# Boolean NOT Gate¶

This example solves a simple problem of a Boolean NOT gate to demonstrate the mathematical formulation of a problem as a binary quadratic model (BQM) and using Ocean tools to solve such problems on a D-Wave system. Other examples demonstrate the more advanced steps that are typically needed for solving actual problems.

## Example Requirements¶

To run the code in this example, the following is required.

The requisite information for problem submission through SAPI, as described in Configuring Access to Leap’s Solvers

Ocean tools dwave-system and dimod.

If you installed dwave-ocean-sdk
and ran `dwave setup`

, your installation should meet these requirements.
In D-Wave’s Leap IDE, the default workspace
meets these requirements.

## Solution Steps¶

Section Workflow Steps: Formulation and Sampling describes the problem-solving workflow as consisting of two main steps: (1) Formulate the problem as an objective function in a supported form of quadratic model (QM) and (2) Solve your QM with a D-Wave solver.

This example mathematically formulates the BQM and uses Ocean tools to solve it on a D-Wave quantum computer.

## Formulate the NOT Gate as a BQM¶

You use a sampler like the D-Wave system to solve binary quadratic models (BQM)2: given \(M\) variables \(x_1,...,x_N\), where each variable \(x_i\) can have binary values \(0\) or \(1\), the system tries to find assignments of values that minimize

where \(q_i\) and \(q_{i,j}\) are configurable (linear and quadratic) coefficients. To formulate a problem for the D-Wave system is to program \(q_i\) and \(q_{i,j}\) so that assignments of \(x_1,...,x_N\) also represent solutions to the problem.

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The “native” forms of BQM programmed into a D-Wave system are the Ising model traditionally used in statistical mechanics and its computer-science equivalent, shown here, the QUBO.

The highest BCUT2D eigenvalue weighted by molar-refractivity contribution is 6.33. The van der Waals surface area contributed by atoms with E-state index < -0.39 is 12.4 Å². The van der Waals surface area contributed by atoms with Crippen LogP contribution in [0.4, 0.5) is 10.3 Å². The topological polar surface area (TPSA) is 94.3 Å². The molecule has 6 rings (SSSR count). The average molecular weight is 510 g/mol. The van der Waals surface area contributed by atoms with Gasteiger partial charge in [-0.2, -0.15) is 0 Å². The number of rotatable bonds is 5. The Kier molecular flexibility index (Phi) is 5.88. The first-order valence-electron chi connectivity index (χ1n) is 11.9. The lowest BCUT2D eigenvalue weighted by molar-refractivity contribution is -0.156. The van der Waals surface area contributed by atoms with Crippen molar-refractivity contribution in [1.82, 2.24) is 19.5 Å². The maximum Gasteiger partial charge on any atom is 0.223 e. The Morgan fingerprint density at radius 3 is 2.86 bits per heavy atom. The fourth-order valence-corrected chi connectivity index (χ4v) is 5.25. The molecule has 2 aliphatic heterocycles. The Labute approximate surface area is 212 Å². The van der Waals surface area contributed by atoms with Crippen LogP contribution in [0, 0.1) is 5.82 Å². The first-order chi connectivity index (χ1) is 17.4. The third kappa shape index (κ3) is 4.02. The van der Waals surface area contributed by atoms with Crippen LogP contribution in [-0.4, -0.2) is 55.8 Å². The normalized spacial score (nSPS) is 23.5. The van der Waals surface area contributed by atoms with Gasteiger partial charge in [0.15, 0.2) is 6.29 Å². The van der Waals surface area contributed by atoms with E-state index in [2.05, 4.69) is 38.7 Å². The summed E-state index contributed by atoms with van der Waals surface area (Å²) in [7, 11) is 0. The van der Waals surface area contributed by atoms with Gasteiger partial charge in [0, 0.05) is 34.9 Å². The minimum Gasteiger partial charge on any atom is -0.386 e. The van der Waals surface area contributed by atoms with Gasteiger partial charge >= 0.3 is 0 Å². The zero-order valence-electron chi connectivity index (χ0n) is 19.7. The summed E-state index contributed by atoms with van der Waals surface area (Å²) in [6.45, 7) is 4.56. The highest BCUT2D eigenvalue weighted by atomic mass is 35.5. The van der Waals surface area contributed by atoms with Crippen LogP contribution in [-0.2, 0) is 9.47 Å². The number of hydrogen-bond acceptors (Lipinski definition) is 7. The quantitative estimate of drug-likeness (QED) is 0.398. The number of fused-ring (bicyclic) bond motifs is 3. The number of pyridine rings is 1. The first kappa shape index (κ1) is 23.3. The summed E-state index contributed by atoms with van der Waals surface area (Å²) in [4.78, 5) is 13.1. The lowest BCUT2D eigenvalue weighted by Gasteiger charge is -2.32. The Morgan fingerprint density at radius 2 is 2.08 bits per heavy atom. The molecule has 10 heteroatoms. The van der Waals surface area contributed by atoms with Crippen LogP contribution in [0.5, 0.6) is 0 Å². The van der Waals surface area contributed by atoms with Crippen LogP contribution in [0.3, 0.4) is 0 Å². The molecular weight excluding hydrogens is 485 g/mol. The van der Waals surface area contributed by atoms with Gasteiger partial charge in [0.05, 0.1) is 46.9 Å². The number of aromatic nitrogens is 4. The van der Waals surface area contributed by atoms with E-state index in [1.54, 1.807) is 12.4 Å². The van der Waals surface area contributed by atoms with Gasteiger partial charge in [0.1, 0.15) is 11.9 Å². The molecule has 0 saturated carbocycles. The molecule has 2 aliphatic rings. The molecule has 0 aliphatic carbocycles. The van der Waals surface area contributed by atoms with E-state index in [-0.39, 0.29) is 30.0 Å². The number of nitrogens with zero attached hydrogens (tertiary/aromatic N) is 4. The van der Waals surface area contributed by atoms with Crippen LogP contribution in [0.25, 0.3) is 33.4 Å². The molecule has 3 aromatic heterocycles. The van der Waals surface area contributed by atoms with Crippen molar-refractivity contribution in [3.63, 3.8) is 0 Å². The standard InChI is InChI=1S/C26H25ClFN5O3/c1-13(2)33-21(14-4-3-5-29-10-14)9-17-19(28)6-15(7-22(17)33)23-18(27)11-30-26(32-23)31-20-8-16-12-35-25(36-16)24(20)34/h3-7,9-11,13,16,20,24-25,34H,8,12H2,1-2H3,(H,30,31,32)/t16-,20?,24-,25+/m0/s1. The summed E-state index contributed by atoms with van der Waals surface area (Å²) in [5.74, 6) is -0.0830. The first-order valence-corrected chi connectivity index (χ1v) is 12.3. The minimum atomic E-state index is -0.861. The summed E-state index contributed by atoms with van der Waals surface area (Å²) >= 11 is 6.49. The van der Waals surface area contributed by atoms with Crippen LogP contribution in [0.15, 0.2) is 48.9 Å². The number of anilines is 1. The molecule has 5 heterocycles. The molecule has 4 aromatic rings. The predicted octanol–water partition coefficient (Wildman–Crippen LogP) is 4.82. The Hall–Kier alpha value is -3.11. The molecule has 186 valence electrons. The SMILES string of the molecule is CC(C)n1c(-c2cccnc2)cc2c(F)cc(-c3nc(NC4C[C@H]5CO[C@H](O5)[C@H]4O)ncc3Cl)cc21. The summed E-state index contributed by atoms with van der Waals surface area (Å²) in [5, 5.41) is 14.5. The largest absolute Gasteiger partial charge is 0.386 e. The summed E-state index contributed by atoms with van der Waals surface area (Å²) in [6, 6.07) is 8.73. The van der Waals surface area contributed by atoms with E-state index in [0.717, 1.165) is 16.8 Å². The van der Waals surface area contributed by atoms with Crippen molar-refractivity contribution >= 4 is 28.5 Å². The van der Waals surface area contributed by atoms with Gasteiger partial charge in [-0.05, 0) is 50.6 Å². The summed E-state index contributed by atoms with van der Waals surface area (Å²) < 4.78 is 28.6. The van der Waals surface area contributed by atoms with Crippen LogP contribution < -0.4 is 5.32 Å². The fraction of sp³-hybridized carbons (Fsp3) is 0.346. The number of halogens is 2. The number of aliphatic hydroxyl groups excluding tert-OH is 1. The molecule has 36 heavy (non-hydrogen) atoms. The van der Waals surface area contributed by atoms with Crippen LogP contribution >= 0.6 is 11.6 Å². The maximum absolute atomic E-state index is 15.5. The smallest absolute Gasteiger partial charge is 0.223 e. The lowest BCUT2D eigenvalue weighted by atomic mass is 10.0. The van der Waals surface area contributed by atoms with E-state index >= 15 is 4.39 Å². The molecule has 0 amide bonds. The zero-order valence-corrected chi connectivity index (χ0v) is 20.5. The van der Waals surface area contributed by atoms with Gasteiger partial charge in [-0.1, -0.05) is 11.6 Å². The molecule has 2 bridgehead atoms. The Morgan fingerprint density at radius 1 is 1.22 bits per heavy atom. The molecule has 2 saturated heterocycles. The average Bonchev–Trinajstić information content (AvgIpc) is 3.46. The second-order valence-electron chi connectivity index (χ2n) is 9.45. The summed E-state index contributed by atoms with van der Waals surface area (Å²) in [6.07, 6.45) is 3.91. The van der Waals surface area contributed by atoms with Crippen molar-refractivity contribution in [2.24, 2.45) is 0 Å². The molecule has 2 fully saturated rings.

Ocean tools can automate the representation of logic gates as a BQM, as demonstrated in the Multiple-Gate Circuit example.

### Representing the Problem With a Penalty Function¶

This example demonstrates a mathematical formulation of the BQM. As shown in Penalty Models, you can represent a NOT gate, \(z \Leftrightarrow \neg x\), where \(x\) is the gate’s input and \(z\) its output, using a penalty function:

This penalty function represents the NOT gate in that for assignments of variables that match valid states of the gate, the function evaluates at a lower value than assignments that would be invalid for the gate.1 Therefore, when the D-Wave system minimizes a BQM based on this penalty function, it finds those assignments of variables that match valid gate states.

### Formulating the Problem as a QUBO¶

Sometimes penalty functions are of cubic or higher degree and must be reformulated as quadratic to be mapped to a binary quadratic model. For this penalty function you just need to drop the freestanding constant: the function’s values are simply shifted by \(-1\) but still those representing valid states of the NOT gate are lower than those representing invalid states. The remaining terms of the penalty function,

are easily reordered in standard QUBO formulation:

where \(z=x_2\) is the NOT gate’s output, \(x=x_1\) the input, linear coefficients are \(q_1=q_2=-1\), and quadratic coefficient is \(q_{1,2}=2\). These are the coefficients used to program a D-Wave system.

Often it is convenient to format the coefficients as an upper-triangular matrix: